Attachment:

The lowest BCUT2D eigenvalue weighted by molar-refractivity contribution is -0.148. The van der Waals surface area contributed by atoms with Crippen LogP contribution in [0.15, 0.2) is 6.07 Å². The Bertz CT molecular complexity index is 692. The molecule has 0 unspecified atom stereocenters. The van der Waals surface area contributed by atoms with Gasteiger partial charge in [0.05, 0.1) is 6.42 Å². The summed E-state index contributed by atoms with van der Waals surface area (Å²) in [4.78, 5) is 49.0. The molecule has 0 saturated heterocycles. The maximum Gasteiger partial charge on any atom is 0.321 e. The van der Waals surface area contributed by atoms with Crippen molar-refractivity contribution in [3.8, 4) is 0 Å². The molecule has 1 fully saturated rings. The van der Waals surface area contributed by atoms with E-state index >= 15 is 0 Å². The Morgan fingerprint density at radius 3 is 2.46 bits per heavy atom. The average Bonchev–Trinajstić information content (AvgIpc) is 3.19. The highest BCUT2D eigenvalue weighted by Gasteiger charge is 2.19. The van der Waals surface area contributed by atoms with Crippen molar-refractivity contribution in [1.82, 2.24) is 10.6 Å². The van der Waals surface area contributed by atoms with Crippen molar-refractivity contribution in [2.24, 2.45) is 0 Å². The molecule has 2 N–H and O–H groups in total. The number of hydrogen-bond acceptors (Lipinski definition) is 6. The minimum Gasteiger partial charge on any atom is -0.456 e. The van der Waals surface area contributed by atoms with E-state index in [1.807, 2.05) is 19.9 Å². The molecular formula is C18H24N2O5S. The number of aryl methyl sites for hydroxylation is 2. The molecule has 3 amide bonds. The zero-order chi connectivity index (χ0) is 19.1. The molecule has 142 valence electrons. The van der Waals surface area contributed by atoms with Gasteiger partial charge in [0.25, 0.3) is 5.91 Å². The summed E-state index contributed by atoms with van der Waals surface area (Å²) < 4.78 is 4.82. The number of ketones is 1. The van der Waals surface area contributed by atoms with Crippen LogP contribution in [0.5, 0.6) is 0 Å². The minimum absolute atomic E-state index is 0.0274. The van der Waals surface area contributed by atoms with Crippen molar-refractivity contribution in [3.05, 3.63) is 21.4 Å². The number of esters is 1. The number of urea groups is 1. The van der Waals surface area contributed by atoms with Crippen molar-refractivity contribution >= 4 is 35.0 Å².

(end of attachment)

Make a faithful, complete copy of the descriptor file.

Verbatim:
The lowest BCUT2D eigenvalue weighted by molar-refractivity contribution is -0.148. The van der Waals surface area contributed by atoms with Crippen LogP contribution in [0.15, 0.2) is 6.07 Å². The Bertz CT molecular complexity index is 692. The molecule has 0 unspecified atom stereocenters. The van der Waals surface area contributed by atoms with Gasteiger partial charge in [0.05, 0.1) is 6.42 Å². The summed E-state index contributed by atoms with van der Waals surface area (Å²) in [4.78, 5) is 49.0. The molecule has 0 saturated heterocycles. The maximum Gasteiger partial charge on any atom is 0.321 e. The van der Waals surface area contributed by atoms with Crippen molar-refractivity contribution in [3.8, 4) is 0 Å². The molecule has 1 fully saturated rings. The van der Waals surface area contributed by atoms with E-state index >= 15 is 0 Å². The Morgan fingerprint density at radius 3 is 2.46 bits per heavy atom. The average Bonchev–Trinajstić information content (AvgIpc) is 3.19. The highest BCUT2D eigenvalue weighted by Gasteiger charge is 2.19. The van der Waals surface area contributed by atoms with Crippen molar-refractivity contribution in [1.82, 2.24) is 10.6 Å². The van der Waals surface area contributed by atoms with Crippen molar-refractivity contribution in [2.24, 2.45) is 0 Å². The molecule has 2 N–H and O–H groups in total. The number of hydrogen-bond acceptors (Lipinski definition) is 6. The minimum Gasteiger partial charge on any atom is -0.456 e. The van der Waals surface area contributed by atoms with E-state index in [1.807, 2.05) is 19.9 Å². The molecular formula is C18H24N2O5S. The number of aryl methyl sites for hydroxylation is 2. The molecule has 3 amide bonds. The zero-order chi connectivity index (χ0) is 19.1. The molecule has 142 valence electrons. The van der Waals surface area contributed by atoms with Gasteiger partial charge in [0.25, 0.3) is 5.91 Å². The summed E-state index contributed by atoms with van der Waals surface area (Å²) < 4.78 is 4.82. The number of ketones is 1. The van der Waals surface area contributed by atoms with Crippen LogP contribution in [0.5, 0.6) is 0 Å². The minimum absolute atomic E-state index is 0.0274. The van der Waals surface area contributed by atoms with Crippen molar-refractivity contribution in [3.05, 3.63) is 21.4 Å². The number of esters is 1. The number of urea groups is 1. The van der Waals surface area contributed by atoms with Crippen molar-refractivity contribution >= 4 is 35.0 Å².